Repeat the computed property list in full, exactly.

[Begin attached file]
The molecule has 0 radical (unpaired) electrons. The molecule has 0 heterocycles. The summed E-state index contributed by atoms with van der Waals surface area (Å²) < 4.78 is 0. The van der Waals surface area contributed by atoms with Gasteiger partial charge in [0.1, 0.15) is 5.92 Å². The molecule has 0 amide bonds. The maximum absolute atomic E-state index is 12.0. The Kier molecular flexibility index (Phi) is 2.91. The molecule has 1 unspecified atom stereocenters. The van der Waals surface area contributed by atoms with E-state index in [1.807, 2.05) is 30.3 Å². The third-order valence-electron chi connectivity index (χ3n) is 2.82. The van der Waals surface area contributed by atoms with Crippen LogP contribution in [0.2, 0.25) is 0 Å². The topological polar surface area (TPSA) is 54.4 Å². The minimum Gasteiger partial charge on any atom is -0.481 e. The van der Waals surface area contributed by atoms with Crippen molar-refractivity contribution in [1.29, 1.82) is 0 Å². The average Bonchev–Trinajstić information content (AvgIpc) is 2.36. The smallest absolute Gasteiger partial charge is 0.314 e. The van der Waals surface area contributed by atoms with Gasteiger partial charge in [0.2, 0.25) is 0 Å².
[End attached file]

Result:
The molecule has 0 radical (unpaired) electrons. The molecule has 0 heterocycles. The summed E-state index contributed by atoms with van der Waals surface area (Å²) < 4.78 is 0. The van der Waals surface area contributed by atoms with Gasteiger partial charge in [0.1, 0.15) is 5.92 Å². The molecule has 0 amide bonds. The maximum absolute atomic E-state index is 12.0. The Kier molecular flexibility index (Phi) is 2.91. The molecule has 1 unspecified atom stereocenters. The van der Waals surface area contributed by atoms with E-state index in [1.807, 2.05) is 30.3 Å². The third-order valence-electron chi connectivity index (χ3n) is 2.82. The van der Waals surface area contributed by atoms with Crippen LogP contribution in [0.2, 0.25) is 0 Å². The topological polar surface area (TPSA) is 54.4 Å². The minimum Gasteiger partial charge on any atom is -0.481 e. The van der Waals surface area contributed by atoms with Crippen molar-refractivity contribution in [1.29, 1.82) is 0 Å². The average Bonchev–Trinajstić information content (AvgIpc) is 2.36. The smallest absolute Gasteiger partial charge is 0.314 e. The van der Waals surface area contributed by atoms with Gasteiger partial charge in [0.2, 0.25) is 0 Å².